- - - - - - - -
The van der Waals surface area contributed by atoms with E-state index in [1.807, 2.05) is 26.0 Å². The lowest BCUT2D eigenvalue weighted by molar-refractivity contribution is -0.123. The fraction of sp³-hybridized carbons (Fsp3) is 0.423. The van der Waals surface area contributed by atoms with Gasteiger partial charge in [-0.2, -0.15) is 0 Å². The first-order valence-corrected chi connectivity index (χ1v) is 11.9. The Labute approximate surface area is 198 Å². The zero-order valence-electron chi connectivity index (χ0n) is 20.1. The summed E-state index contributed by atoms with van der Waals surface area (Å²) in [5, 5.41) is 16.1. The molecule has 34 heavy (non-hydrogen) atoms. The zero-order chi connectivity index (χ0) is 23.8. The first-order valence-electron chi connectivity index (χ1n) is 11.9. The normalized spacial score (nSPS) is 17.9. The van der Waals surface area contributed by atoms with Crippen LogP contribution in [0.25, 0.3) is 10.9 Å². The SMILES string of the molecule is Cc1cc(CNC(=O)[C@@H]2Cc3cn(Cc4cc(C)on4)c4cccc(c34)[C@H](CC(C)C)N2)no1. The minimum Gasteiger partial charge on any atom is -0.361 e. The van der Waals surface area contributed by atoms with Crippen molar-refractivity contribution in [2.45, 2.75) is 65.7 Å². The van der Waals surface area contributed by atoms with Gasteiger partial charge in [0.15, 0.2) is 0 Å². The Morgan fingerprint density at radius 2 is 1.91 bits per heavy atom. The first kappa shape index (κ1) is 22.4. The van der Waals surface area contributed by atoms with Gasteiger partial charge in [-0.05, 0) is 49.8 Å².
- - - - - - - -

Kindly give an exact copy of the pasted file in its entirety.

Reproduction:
The van der Waals surface area contributed by atoms with E-state index in [1.807, 2.05) is 26.0 Å². The lowest BCUT2D eigenvalue weighted by molar-refractivity contribution is -0.123. The fraction of sp³-hybridized carbons (Fsp3) is 0.423. The van der Waals surface area contributed by atoms with Gasteiger partial charge in [-0.2, -0.15) is 0 Å². The first-order valence-corrected chi connectivity index (χ1v) is 11.9. The Labute approximate surface area is 198 Å². The zero-order valence-electron chi connectivity index (χ0n) is 20.1. The summed E-state index contributed by atoms with van der Waals surface area (Å²) in [5, 5.41) is 16.1. The molecule has 34 heavy (non-hydrogen) atoms. The zero-order chi connectivity index (χ0) is 23.8. The first-order valence-electron chi connectivity index (χ1n) is 11.9. The normalized spacial score (nSPS) is 17.9. The van der Waals surface area contributed by atoms with Crippen LogP contribution in [0.25, 0.3) is 10.9 Å². The SMILES string of the molecule is Cc1cc(CNC(=O)[C@@H]2Cc3cn(Cc4cc(C)on4)c4cccc(c34)[C@H](CC(C)C)N2)no1. The minimum Gasteiger partial charge on any atom is -0.361 e. The van der Waals surface area contributed by atoms with Crippen molar-refractivity contribution in [2.45, 2.75) is 65.7 Å². The van der Waals surface area contributed by atoms with Gasteiger partial charge in [0.15, 0.2) is 0 Å². The Morgan fingerprint density at radius 2 is 1.91 bits per heavy atom. The first kappa shape index (κ1) is 22.4. The van der Waals surface area contributed by atoms with Gasteiger partial charge in [-0.05, 0) is 49.8 Å².